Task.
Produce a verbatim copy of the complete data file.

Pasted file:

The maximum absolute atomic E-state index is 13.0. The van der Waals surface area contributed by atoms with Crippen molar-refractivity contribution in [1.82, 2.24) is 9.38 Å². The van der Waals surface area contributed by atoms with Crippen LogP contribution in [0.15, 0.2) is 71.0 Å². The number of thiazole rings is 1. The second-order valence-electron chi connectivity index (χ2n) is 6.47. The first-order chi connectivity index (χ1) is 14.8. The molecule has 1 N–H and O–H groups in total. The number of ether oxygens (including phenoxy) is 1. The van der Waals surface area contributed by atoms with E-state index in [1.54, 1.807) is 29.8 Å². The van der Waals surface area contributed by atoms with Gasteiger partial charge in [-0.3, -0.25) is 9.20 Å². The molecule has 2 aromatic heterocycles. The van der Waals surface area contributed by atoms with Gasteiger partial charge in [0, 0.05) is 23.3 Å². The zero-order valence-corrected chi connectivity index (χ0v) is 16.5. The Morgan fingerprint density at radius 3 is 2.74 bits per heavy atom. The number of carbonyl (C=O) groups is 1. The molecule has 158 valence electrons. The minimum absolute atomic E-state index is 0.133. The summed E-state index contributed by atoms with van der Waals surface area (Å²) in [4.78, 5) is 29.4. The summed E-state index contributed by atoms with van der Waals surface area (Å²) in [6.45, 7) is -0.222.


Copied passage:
The maximum absolute atomic E-state index is 13.0. The van der Waals surface area contributed by atoms with Crippen molar-refractivity contribution in [1.82, 2.24) is 9.38 Å². The van der Waals surface area contributed by atoms with Crippen LogP contribution in [0.15, 0.2) is 71.0 Å². The number of thiazole rings is 1. The second-order valence-electron chi connectivity index (χ2n) is 6.47. The first-order chi connectivity index (χ1) is 14.8. The molecule has 1 N–H and O–H groups in total. The number of ether oxygens (including phenoxy) is 1. The van der Waals surface area contributed by atoms with E-state index in [1.54, 1.807) is 29.8 Å². The van der Waals surface area contributed by atoms with Gasteiger partial charge in [-0.3, -0.25) is 9.20 Å². The molecule has 2 aromatic heterocycles. The van der Waals surface area contributed by atoms with Gasteiger partial charge in [0, 0.05) is 23.3 Å². The zero-order valence-corrected chi connectivity index (χ0v) is 16.5. The Morgan fingerprint density at radius 3 is 2.74 bits per heavy atom. The number of carbonyl (C=O) groups is 1. The molecule has 158 valence electrons. The minimum absolute atomic E-state index is 0.133. The summed E-state index contributed by atoms with van der Waals surface area (Å²) in [4.78, 5) is 29.4. The summed E-state index contributed by atoms with van der Waals surface area (Å²) in [6.45, 7) is -0.222.